Summer is over and with the exit of the monsoons, winter will soon be upon us. It would be the time to whip out the woollens and stay warm!
Wool, as you may have learnt through rhymes as a child and later on in your science classes, is obtained from sheep, through a process called shearing! Later, it’s processed and made into the garments that we wear.
While we all like cosying up in them, have you ever wondered how woollens – sweaters, mufflers, socks that are made of wool – keep us warm?
Wool is a great insulator (bad conductor) of heat and does not allow your body heat to radiate into the surroundings. Clothes made of wool help regulate your temperature by acting as a natural buffer between your body and the outside of the fabric.
Feeling cold or hot depends on how your body reacts to changes in the external temperature and that in turn, depends on how your body regulates its temperature.
Confused? Here is an explanation.
You may have learnt in your biology lessons about warm-blooded and cold-blooded animals. Warm-blooded animals – like us humans and other mammals – don’t adjust their body temperature based on the weather. In other words, their body temperature remains fairly constant and doesn’t change in tune with the weather outside.
As a result, we warm-blooded creatures need extra insulation to keep our bodies warm during winter. Fortunately for mammals such as bears, wolves and some breeds of dogs, their fur serves as a layer of insulation. For sheep, their coat of wool is their natural sweater and for birds, it’s their feathers.
However, unfortunately, humans only have three layers of skin which are not as efficient against the cold. We resort to wearing heavy clothes so as to not lose our bodies’ warmth.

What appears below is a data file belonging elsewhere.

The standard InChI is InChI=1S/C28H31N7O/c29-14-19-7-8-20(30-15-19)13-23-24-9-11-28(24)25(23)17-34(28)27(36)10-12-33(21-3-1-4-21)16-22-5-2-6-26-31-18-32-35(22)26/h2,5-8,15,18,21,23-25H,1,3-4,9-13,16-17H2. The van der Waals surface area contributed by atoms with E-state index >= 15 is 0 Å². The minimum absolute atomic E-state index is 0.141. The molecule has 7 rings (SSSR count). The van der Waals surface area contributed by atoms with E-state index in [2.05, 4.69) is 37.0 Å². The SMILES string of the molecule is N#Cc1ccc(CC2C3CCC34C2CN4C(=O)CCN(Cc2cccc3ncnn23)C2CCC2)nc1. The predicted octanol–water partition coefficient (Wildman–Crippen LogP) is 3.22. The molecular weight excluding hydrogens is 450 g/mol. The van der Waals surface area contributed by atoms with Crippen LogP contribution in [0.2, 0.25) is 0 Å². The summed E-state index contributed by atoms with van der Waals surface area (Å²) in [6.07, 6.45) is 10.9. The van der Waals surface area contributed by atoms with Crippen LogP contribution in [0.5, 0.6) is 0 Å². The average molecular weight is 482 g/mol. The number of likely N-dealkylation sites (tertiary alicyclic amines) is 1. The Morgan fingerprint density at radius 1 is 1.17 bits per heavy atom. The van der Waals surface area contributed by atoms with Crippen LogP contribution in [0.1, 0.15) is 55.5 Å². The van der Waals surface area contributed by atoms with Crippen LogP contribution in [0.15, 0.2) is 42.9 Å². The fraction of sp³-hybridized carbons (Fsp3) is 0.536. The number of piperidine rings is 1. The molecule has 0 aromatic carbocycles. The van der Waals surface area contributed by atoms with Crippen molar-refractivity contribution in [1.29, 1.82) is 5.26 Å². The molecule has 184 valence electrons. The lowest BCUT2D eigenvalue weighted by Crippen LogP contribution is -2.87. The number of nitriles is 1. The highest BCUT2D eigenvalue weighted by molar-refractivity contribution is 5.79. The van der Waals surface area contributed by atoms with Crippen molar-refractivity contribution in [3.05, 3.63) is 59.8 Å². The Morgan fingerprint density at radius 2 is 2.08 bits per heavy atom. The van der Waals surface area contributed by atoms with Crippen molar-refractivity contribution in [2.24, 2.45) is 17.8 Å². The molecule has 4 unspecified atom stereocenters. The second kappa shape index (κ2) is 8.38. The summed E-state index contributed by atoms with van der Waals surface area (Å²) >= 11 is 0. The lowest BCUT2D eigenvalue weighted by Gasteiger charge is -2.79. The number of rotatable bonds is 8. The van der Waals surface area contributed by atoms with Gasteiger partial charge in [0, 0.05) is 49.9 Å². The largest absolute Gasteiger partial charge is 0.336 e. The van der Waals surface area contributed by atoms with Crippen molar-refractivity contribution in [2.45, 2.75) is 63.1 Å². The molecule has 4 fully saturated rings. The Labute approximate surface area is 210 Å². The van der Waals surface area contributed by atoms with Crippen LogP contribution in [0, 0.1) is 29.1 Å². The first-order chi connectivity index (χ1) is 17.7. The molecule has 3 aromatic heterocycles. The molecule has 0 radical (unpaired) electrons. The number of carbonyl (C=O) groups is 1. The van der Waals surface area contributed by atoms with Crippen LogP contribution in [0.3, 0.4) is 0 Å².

To better understand how wool does this, let’s dive deep into the reason why we feel cold during winters in the first place and then explore how woollen wear helps us stay warm during winters.
As mentioned earlier, wool is a poor conductor of heat. In other words, it doesn’t let heat pass through.
When you feel cold during the winter, it’s because your body transmits heat to the atmosphere.
Physics says that through the process of conduction, convection or radiation, heat energy is transferred from a hotter to a colder body. During winter, when our bodies are hotter than the temperature outside, and as science dictates, some heat energy from our body radiates into the air around us and we feel cold.
So, how does wool help you stay warm?
Wool as a material has several fine pores. When you wear woollen clothes, those fine pores are filled with air. You may have learnt in science that both wool and air are poor conductors of heat. Thus, together, they don’t let your body heat escape. It’s like a tag team of insulation to keep your body warm and toasty! This also the reason why we sweat when we have too many clothes on.
Here’s how it works: Woollen garments have excellent shape retention because of a feature called ‘crimps’ in the fibres. Crimps are little ridges and folds in the fibres that give wool good insulation properties. It creates many tiny air pockets that trap the warm air of the body and provide insulation from the external air. This insulating barrier protects the body from cold winds.
Some of you may wonder if you can substitute wool with say, cotton. Cotton may not be as effective because they have fewer pores. They hold less air in turn and allow some of our body heat to escape.
You might also prefer to wear woollen over synthetic fabrics too. Synthetic fabrics run the risk of catching fire! However, wool naturally extinguishes itself.
Another property of wool is that it absorbs moisture from your skin while keeping your body free from external chilly winds. As a result, your body stays dry and warm!
Now that you know how wool keeps you warm during winters, can you guess why it’s a good idea to wear cotton during the summers? Share your thoughts in the comments below.
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Aparna is a mom, singer and dreamer. At BYJU'S, she writes stories about learning for children. She believes in the power of music, especially ghazal, the magic of the universe and happy learners. When not writing or singing, you will find her intensely engaged in conversations about life and the power of words.
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